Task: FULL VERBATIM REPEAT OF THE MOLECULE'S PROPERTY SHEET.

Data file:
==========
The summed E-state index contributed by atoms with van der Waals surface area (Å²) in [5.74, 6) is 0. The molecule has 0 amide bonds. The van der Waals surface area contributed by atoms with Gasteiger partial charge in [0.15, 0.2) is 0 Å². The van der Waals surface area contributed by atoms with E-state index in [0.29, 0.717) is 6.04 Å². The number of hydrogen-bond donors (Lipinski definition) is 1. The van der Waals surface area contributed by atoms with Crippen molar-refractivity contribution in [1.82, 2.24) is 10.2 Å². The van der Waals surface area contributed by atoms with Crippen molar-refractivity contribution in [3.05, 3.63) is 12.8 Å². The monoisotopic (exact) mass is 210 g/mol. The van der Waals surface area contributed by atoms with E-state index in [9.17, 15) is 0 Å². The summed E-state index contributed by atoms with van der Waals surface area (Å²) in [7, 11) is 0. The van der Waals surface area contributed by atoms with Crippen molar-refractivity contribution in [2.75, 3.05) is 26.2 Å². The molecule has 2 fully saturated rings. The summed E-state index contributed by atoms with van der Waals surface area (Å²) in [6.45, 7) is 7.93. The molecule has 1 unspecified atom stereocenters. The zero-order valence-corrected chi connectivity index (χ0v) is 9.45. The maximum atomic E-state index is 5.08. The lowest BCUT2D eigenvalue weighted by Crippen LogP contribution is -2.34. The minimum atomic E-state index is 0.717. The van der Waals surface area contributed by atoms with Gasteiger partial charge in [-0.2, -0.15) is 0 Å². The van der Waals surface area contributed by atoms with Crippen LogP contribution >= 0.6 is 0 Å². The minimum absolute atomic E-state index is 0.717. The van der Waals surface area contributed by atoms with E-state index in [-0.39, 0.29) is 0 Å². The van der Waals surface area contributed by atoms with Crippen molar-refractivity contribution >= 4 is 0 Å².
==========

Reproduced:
The summed E-state index contributed by atoms with van der Waals surface area (Å²) in [5.74, 6) is 0. The molecule has 0 amide bonds. The van der Waals surface area contributed by atoms with Gasteiger partial charge in [0.15, 0.2) is 0 Å². The van der Waals surface area contributed by atoms with E-state index in [0.29, 0.717) is 6.04 Å². The number of hydrogen-bond donors (Lipinski definition) is 1. The van der Waals surface area contributed by atoms with Crippen molar-refractivity contribution in [1.82, 2.24) is 10.2 Å². The van der Waals surface area contributed by atoms with Crippen molar-refractivity contribution in [3.05, 3.63) is 12.8 Å². The monoisotopic (exact) mass is 210 g/mol. The van der Waals surface area contributed by atoms with E-state index in [9.17, 15) is 0 Å². The summed E-state index contributed by atoms with van der Waals surface area (Å²) in [7, 11) is 0. The van der Waals surface area contributed by atoms with Crippen molar-refractivity contribution in [2.75, 3.05) is 26.2 Å². The molecule has 2 fully saturated rings. The summed E-state index contributed by atoms with van der Waals surface area (Å²) in [6.45, 7) is 7.93. The molecule has 1 unspecified atom stereocenters. The zero-order valence-corrected chi connectivity index (χ0v) is 9.45. The maximum atomic E-state index is 5.08. The lowest BCUT2D eigenvalue weighted by Crippen LogP contribution is -2.34. The minimum atomic E-state index is 0.717. The van der Waals surface area contributed by atoms with Gasteiger partial charge in [-0.2, -0.15) is 0 Å². The van der Waals surface area contributed by atoms with Crippen LogP contribution >= 0.6 is 0 Å². The minimum absolute atomic E-state index is 0.717. The van der Waals surface area contributed by atoms with E-state index in [-0.39, 0.29) is 0 Å². The van der Waals surface area contributed by atoms with Crippen molar-refractivity contribution >= 4 is 0 Å².